And in american theme else very shortly F&SF 6’05, which (who) will dirty on knees nothing. But probably,, that mediocrity. Unfortunately,. Do something be worth noticing (remarking) here? None too, although several are zadatków. For example, here such john tires MAN in (to) more ( LEGEND ) only Morressy THE OF THE WHINEY and it pisses of repeatability of plot. It can not convene in (to) small amount Morresey. This time ironic fairy tale is is defended its (his) about young three – legend ksi&#261;&#380;&#261;tkach, it must leave to world which (who) in turn, but certainly <obvious> youngest was mocked by all, but it has advised best . Banalik, What not? But it leaves we good impressions and it is struck on background work remaining <survivor>. What on plus else? ( MAN ) – neatly Charles Coleman Finlay OF SILENCE AND THE AT ARMS, not necessarily exploratory, however, it remember next for illusion ( second (other) ) chapter novel, some adventures Kuikina and in (to) not necessarily way to house rouge (rose) Vertira us&#322;anej. Thing in climates very fantasy, it is played in countries of smallest asia as if, but perhaps, near - egyptian. Farthest pull, then and book certainty (for sure), it is possible to be certain stuprocentowo, that it will follow (will step) soon. David also ( ) Gerrold CHESTER here it is is defended just a little -. History of small boy, sound nightmares oppress which (who) very. And everything there was as it belongs, it is carried on nicely, it grows tense <tension>, although it was served something many times such , but reader has hope, that it leads it for something concrete, when suddenly <snap> author in one here opinion (sentence) work urywa as it passs it (him) surely puentuj&#261;cym. Damage, damage. The rest for remission as it sees me. That for deployment to curious history truth idea nice ( ) completely Roberta Reeda POET SNOW - artist future, however, which (who) builds (create) manner to enough indefinite (vague) that truth poems petals of snow completion merciless commonplace – and nieprzystaj&#261;co - as at least it passs me - kicked. Short far eastern history has left me completely indifferent ha ( ) Yoon Lee EATING HEARTS. Here, next will disclose as such result idea ( ) me Marc Laidaw SWEETMEATS it stands up - author early <morning> and night nightmare decide describe – which (who) nowhere not lead szybciutko, image (offense) bears only. However, perhaps, it very american work ( ) ( Harry Turtledove BEDFELLOWS and prze&#347;miewczo in theme of dependence between american empire - political pronunciation ) but iraqi ( and not only ) terrorist; one could not exist without it second (other). Number closes long tale enough ( HUNTER ) Matthew Hughesa THE GIST, which (who) is complete loss of paper for I already and I have managed it (him) barely to the end ( as I could not be placed as reader here ) anyway, it next scene of adventure of local main hero - too, it is called which (who) Henghis Hapthorn and there is strange detective this described by author of land such a bit. So many (so much) <rear>. For see after vacations already as it seems me. Several links for former else this year's recapitulation only part.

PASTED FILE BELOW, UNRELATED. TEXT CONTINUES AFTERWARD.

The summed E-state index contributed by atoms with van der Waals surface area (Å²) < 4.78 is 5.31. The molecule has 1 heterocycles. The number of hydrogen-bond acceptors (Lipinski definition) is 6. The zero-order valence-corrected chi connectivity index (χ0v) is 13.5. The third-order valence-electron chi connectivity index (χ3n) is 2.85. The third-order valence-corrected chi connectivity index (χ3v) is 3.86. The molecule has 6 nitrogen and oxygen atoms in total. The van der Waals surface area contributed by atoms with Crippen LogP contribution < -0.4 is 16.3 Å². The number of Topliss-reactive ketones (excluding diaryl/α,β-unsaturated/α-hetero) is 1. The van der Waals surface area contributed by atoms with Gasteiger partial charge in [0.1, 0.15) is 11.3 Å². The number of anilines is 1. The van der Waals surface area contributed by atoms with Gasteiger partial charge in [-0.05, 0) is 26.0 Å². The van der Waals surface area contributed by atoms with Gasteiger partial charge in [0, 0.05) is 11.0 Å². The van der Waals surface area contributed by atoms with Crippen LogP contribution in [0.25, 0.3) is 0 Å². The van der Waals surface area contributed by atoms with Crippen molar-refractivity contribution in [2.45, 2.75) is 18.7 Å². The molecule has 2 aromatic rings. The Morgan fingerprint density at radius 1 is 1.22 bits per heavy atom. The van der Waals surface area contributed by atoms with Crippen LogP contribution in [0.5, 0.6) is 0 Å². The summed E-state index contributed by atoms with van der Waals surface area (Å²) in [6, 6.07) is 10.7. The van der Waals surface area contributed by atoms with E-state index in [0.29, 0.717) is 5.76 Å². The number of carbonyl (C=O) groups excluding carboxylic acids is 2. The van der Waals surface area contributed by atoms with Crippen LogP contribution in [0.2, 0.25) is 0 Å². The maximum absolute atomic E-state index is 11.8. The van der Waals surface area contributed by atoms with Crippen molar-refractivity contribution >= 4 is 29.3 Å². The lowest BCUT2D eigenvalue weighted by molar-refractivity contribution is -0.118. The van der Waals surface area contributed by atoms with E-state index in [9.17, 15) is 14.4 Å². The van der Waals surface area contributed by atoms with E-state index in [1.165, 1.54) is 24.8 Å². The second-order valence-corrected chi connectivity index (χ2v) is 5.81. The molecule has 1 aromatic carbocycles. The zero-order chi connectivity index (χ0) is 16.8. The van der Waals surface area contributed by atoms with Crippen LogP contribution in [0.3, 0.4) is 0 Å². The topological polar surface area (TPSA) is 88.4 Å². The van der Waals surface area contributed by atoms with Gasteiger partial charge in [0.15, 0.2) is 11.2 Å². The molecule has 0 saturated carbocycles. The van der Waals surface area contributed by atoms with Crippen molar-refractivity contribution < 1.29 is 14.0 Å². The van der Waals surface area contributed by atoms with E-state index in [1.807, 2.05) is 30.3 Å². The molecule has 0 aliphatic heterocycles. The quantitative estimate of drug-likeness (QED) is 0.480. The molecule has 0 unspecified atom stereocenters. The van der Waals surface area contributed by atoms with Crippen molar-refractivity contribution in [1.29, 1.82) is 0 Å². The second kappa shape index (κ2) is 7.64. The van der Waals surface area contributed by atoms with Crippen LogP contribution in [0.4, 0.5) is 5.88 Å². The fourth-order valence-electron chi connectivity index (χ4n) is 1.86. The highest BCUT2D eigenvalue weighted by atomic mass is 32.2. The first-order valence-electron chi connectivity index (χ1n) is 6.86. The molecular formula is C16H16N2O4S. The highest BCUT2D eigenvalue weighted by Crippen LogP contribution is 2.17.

Top of pagePrevious messageNext messageBottom of page Link to this message